June 26, 2011
June 26, 2011
June 29, 2011
New Engineering Educators
22.780.1 - 22.780.22
How Can We Help Faculty Balance Between Teaching and Scholarly Activities?Whether it is more teaching-oriented or more research-oriented, a university needs dedicatedteachers, productive researchers, and effective administrators, and faculty members areincreasingly expected to balance multiple roles and responsibilities. Especially in universitieswhere research productivity is emphasized more than teaching effectiveness, untenured facultymembers might find it challenging to balance between their teaching and research activities.Also, when faculty members favor a balanced emphasis between research and teaching, but theyperceive that the institution places greater emphasis on research than on teaching, it could createpotential conflict between faculty values and university culture. Further, assigning high priorityto one activity over the other might be influenced by institutional reward and support systems.This issue has been an important one for our institution, especially the College of Engineering(COEN), as the college plays an important role in contributing to achieving the institutional goalof becoming a more research-oriented university. Therefore, the purpose of this study was tobetter understand the COEN faculty’s perceptions in the following: 1) their ideal and actualworkload ratios between teaching and scholarly activities (e.g., research and grant activities), 2)the current evaluation and reward systems, and 3) institutional support. We, the college’sTeaching & Learning Committee, conducted a survey with the COEN full-time faculty membersin May, 2010. A total of 69 COEN full-time faculty members were invited to participate in ananonymous survey, and 42 of them (61%) completed the survey.We analyzed the survey data by faculty rank, and the following are some of the main results: Overall, the COEN faculty members’ ideal and self-reported actual ratios between teaching and scholarly activities do not match (the ideal - 48:52; the actual - 60:40). The COEN faculty members’ desire to engage in scholarly activities increases (while their ideal teaching load ratio decreases) as their rank changes from assistant professor to associate professor, and to full professor. Many untenured assistant professors are not aware of the evaluation methods the institution is using for measuring teaching effectiveness and productivity of scholarly activities. The COEN faculty members, regardless of their rank, expressed that they would need additional environmental and administrative support to successfully balance quality in both teaching and scholarly activities.To develop solutions for providing better environmental and administrative support to faculty,we categorized the faculty input into 5Ps: (1) personnel (e.g., more TAs, graders, IT staff), (2)place (e.g., more lab/classroom space), (3) policy (e.g., reduced teaching loads and class sizes),(4) procedure (e.g., reduced paperwork), and (5) professional development (e.g., just-in-timeworkshop and faculty mentoring). In this paper, we will present the study results in detail andprovide implications of the findings, particularly for supporting new engineering faculty.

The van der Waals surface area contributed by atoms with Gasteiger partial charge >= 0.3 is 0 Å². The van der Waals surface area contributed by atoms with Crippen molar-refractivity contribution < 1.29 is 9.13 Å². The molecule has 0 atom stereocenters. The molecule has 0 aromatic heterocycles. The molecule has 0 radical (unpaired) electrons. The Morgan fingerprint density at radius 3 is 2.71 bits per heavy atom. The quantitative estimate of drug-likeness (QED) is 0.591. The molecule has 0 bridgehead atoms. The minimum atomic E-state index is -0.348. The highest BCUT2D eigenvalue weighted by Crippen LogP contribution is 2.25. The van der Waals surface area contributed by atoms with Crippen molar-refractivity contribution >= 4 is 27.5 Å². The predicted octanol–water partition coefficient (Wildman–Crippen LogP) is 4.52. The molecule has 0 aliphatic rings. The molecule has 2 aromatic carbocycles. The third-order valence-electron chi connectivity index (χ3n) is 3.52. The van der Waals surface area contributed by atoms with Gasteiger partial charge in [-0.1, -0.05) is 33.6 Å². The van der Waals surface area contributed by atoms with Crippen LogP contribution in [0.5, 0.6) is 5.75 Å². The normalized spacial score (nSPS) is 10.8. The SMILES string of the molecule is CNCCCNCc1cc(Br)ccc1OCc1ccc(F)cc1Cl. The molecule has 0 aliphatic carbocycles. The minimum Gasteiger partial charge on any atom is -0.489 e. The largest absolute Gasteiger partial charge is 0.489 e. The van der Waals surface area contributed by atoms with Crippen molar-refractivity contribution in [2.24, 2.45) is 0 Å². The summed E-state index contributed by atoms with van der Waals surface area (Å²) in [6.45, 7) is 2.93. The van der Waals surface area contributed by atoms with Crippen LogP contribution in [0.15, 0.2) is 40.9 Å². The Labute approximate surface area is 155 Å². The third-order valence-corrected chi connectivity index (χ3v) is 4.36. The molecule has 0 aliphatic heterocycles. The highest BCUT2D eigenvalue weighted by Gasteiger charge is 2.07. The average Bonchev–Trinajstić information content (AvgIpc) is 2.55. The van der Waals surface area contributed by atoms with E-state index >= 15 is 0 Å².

Schrader, C. B., & Chyung, S. Y., & Hughes, W. L., & Sasaki, K., & Cole, T., & Chiasson, J. N. (2011, June), How can we Help Faculty Balance Between Teaching and Scholarly Activities? Paper presented at 2011 ASEE Annual Conference & Exposition, Vancouver, BC. https://peer.asee.org/18061
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